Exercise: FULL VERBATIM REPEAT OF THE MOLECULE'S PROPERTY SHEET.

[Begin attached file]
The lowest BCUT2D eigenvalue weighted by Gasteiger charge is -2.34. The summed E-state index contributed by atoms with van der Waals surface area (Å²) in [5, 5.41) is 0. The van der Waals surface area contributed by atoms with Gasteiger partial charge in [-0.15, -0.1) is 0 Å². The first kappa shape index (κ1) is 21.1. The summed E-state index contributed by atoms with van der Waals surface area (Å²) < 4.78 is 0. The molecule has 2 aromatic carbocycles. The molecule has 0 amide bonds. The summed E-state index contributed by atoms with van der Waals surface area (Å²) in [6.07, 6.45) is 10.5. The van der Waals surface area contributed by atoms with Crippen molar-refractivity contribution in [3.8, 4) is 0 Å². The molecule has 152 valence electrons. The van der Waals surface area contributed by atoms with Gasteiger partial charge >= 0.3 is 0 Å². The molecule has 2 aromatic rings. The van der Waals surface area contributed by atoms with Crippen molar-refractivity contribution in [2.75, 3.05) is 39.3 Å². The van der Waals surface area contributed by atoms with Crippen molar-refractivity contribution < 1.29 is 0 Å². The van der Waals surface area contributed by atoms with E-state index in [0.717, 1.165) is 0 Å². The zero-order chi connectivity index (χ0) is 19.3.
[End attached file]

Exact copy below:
The lowest BCUT2D eigenvalue weighted by Gasteiger charge is -2.34. The summed E-state index contributed by atoms with van der Waals surface area (Å²) in [5, 5.41) is 0. The van der Waals surface area contributed by atoms with Gasteiger partial charge in [-0.15, -0.1) is 0 Å². The first kappa shape index (κ1) is 21.1. The summed E-state index contributed by atoms with van der Waals surface area (Å²) < 4.78 is 0. The molecule has 2 aromatic carbocycles. The molecule has 0 amide bonds. The summed E-state index contributed by atoms with van der Waals surface area (Å²) in [6.07, 6.45) is 10.5. The van der Waals surface area contributed by atoms with Crippen molar-refractivity contribution in [3.8, 4) is 0 Å². The molecule has 152 valence electrons. The van der Waals surface area contributed by atoms with Gasteiger partial charge >= 0.3 is 0 Å². The molecule has 2 aromatic rings. The van der Waals surface area contributed by atoms with Crippen molar-refractivity contribution in [2.75, 3.05) is 39.3 Å². The van der Waals surface area contributed by atoms with Crippen molar-refractivity contribution < 1.29 is 0 Å². The van der Waals surface area contributed by atoms with E-state index in [0.717, 1.165) is 0 Å². The zero-order chi connectivity index (χ0) is 19.3.